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Selling has become a lot more complex recently and any sales leader will acknowledge that dynamics, techniques and even the role itself have changed significantly over the past decade. However, that doesn’t mean sales professionals cannot achieve great performance anymore. Quite the contrary!

A really interesting article by the Harvard Business Review gives an overview of the different profiles sales professionals have developed over the years to keep up with the sales evolution.

Let’s have a look at them to find out who is a stellar performer in the present context:

  • Relationship Builders: their focus is to develop strong personal and professional relationships, by committing hard to meeting customers’ every need, preventing tensions in commercial relationships and resolving them when needed.
  • Hard Workers: they are completely dedicated to their job in terms of time — showing up early, staying late, skipping breaks — and of commitment – working hard to hit the best numbers: more calls in an hour, more visits in a week than anyone else on the team.
  • Lone Wolves: their main characteristic is a deep self-confidence in their skills and in their way of doing things.
  • Reactive Problem Solvers: they are similar to the Relationship Builders, from the customers’ standpoint, as they are highly reliable and committed. But unlike them, Reactive Problem Solvers are not as good at building strong relationships as in focusing on post-sales follow-up and in making sure that response to implementation and execution issues is quick and careful.
  • Challengers: they have a deep understanding of their customers’ businesses and needs and use their knowledge to take control of the sales conversation. They are assertive and self-confident and their approach is especially beneficial to customers, since, by discussing and sharing even potentially controversial views, they push their thinking or make them see things from a different perspective.

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Who is outperforming in your opinion nowadays? Predictably, the answer given by the Harvard Business Review is the Challenger type and it’s easy to see why.

Sales professional profiles have evolved because we, as customers, have evolved as well. We are better informed and more empowered than just 10 years ago: before purchasing anything, we’ve probably done our research, checked several sources online, and asked for ratings and assessments from people like us. We’re not at the mercy of the sales people anymore, and the same happens in B2B.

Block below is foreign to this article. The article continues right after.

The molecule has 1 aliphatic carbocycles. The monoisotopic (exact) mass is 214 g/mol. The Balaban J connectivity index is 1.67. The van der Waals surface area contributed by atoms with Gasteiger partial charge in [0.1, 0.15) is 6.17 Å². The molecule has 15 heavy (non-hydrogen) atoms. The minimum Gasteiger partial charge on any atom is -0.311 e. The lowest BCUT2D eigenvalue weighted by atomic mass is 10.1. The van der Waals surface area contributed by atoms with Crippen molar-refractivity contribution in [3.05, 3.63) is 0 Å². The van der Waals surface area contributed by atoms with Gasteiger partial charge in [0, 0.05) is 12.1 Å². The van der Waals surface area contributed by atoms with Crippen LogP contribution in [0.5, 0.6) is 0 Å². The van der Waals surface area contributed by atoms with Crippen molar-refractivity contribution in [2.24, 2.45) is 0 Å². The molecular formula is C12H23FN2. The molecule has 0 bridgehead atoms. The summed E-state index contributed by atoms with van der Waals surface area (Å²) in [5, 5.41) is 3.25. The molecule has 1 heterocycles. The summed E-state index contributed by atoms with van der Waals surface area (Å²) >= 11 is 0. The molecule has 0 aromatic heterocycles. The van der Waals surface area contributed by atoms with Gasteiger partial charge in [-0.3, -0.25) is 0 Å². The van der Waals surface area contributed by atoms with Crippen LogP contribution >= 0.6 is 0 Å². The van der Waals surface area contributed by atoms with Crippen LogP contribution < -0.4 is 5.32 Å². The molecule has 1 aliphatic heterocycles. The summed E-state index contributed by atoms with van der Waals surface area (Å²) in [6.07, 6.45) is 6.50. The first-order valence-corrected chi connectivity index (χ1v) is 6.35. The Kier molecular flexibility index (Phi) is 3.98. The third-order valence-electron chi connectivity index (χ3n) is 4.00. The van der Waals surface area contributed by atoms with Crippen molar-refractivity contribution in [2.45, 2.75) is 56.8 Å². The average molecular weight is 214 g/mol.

The sales process was a one-to-one approach earlier but now 70% of it unfolds online, and deals can be made by email. In the Information Age, sales professionals have to deliver added value to the selling process and this is where the Challenger profile fits in.

What are their main best practices?

  • First of all, they teach their customers to think differently, give new insight, present new opportunities, make progress toward their goals.
  • They also tailor their sales message to customers, thanks to the understanding of their objectives and value drivers.
  • Finally, they take control of the sales process, knowing exactly where to meet customers on their journey and how to drive them towards a final sale.

sales 5You see, this role is quite a bit different than that of the other profiles. Challengers are more consultative, collaborative and advisory. I presume many of you think that the Relationship Builders still have their say though, and it might be so, provided that they change the nature of their relationship with customers.

Relationship still matters a lot, of course. But if you acquiesce to your customers’ every demand, if your sales conversation is based on convenience and your objective is to keep customers in their comfort zone, then you’re not giving them any added value.

In short, let’s each of us become a Challenger or, at least, let’s borrow from them some characteristics which we can leverage in our business practices overall.

 

 

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If you have any comments, input or observations, feel free to share them here. I’d be happy to know your thoughts.

Written by Luciano Giol